Effect of surgical risk factors on the short-term outcomes for rectal cancer surgery. Laparoscopic or robotic approach?


DOI:  https://www.doi.org/10.31917/2404420

Laparoscopic surgery for rectal cancer is technically complex, difficult to master, and also has a rather high risk of conversion rate, especially in patients with high surgical risk. The advantages of the robotic system make this approach the preferred for rectal surgery. The aim of the study is to compare the short-term outcomes of robot-assisted and laparoscopic rectal cancer surgery in high-risk patients.

Materials and methods. This work is a retrospective study based on the analysis of 463 case histories of patients with
tumors localized in the rectum, who underwent robot-assisted and laparoscopically-assisted operations in the period from
2015 to 2021 in the department of abdominal oncology, St. Petersburg State Budgetary Institution of Healthcare City Hospital
No.40 (Saint-Petersburg) and in the 5th oncology department of the Clinical Oncological Dispensary No.1 (Krasnodar).
The patients were divided into several subgroups depending on the presence of high surgical risk factors. 240 patients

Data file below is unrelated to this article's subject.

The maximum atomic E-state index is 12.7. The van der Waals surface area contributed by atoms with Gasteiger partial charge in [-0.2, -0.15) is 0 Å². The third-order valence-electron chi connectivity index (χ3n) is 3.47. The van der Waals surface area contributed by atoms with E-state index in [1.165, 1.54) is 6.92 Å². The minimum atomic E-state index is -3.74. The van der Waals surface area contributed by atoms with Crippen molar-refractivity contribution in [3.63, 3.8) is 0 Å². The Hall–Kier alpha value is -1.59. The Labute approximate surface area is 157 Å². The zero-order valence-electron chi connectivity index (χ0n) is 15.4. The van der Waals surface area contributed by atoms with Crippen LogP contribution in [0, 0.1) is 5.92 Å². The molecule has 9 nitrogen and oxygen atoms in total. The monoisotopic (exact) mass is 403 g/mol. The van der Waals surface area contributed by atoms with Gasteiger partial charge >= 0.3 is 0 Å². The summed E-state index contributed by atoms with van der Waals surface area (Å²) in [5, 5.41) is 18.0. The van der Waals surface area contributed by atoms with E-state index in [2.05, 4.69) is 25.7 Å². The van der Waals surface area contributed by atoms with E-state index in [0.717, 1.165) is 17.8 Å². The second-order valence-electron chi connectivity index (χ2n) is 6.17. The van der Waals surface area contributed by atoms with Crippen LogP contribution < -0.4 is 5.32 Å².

underwent laparoscopic-assisted surgery, 223 patients underwent robot-assisted intervention.

Results.Data analysis significantly (p<0.001) confirms the advantage of robot-assisted interventions in terms of such parameters
as intraoperative blood loss and hospytal stay of lents.
In the group of patients after neoadjuvant chemoradiation therapy who underwent robot-assisted surgery, the frequency
of better quality total mesorectumectomy was statistically significantly higher than in the group of patients who underwent
laparoscopic surgery (X2=5.132; p=0.024; OR=2.335 (95% CI 1.107; 4.925)). Also, in male patients, the quality of TME was
statistically significantly better in the group of robot-assisted operations (X2=8.219; p=0.005; OR=2.854 (95% CI 1.366; 5.962)).
In addition, there was a significant predominance of sphincter-preserving operations in the group of patients who underwent robot-assisted surgery. In the laparoscopic group, the frequency of abdominoperineal extirpations was 5 time shigher than in the robotic group (X2=54.703; p<0.001; OR=0.129 (95% CI 0.071; 0.236)). There was a statistically significant predominance of organ preserving operations in the group of robot-assisted surgery in patients with low-lying tumors (X2=53.885; p<0.001; OR=0.081 (95% CI 0.039; 0.167)), after NACRT (X2=31.302; p<0.001. OR=0.139 (95% CI 0.066; 0.293)),as well as in male patients (X2=25.994; p<0.001. OR=0.156 (95% CI 0.072; 0.338)).

Conclusions. Robot-assisted surgery for rectal cancer in a group of patients with high surgical risk shows advantages
over traditional laparoscopic techniques, demonstrating, first of all, a high rate of sphincter preservation, high quality TME,
reduced blood loss and shorter hospital stay.